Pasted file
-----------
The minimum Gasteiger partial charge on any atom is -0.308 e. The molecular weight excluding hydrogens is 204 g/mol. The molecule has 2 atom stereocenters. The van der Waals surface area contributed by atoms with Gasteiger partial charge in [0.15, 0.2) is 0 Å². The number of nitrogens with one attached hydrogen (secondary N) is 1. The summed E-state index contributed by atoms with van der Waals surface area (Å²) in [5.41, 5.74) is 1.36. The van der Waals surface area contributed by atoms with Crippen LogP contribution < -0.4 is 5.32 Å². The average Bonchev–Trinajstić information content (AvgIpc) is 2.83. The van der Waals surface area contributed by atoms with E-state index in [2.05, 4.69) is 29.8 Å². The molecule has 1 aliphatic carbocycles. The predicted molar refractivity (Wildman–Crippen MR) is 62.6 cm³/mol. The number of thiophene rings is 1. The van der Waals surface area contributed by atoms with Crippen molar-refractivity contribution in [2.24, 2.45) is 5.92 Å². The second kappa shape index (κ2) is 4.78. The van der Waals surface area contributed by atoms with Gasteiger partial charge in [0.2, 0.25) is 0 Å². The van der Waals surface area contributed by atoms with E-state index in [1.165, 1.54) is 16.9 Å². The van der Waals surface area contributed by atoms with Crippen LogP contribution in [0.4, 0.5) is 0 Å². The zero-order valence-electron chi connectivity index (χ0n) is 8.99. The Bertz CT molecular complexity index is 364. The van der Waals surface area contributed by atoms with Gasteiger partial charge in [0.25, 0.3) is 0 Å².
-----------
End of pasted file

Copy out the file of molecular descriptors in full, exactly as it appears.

The minimum Gasteiger partial charge on any atom is -0.308 e. The molecular weight excluding hydrogens is 204 g/mol. The molecule has 2 atom stereocenters. The van der Waals surface area contributed by atoms with Gasteiger partial charge in [0.15, 0.2) is 0 Å². The number of nitrogens with one attached hydrogen (secondary N) is 1. The summed E-state index contributed by atoms with van der Waals surface area (Å²) in [5.41, 5.74) is 1.36. The van der Waals surface area contributed by atoms with Crippen LogP contribution < -0.4 is 5.32 Å². The average Bonchev–Trinajstić information content (AvgIpc) is 2.83. The van der Waals surface area contributed by atoms with E-state index in [2.05, 4.69) is 29.8 Å². The molecule has 1 aliphatic carbocycles. The predicted molar refractivity (Wildman–Crippen MR) is 62.6 cm³/mol. The number of thiophene rings is 1. The van der Waals surface area contributed by atoms with Crippen molar-refractivity contribution in [2.24, 2.45) is 5.92 Å². The second kappa shape index (κ2) is 4.78. The van der Waals surface area contributed by atoms with Gasteiger partial charge in [0.2, 0.25) is 0 Å². The van der Waals surface area contributed by atoms with E-state index in [1.165, 1.54) is 16.9 Å². The van der Waals surface area contributed by atoms with Crippen LogP contribution in [0.4, 0.5) is 0 Å². The zero-order valence-electron chi connectivity index (χ0n) is 8.99. The Bertz CT molecular complexity index is 364. The van der Waals surface area contributed by atoms with Gasteiger partial charge in [0.25, 0.3) is 0 Å².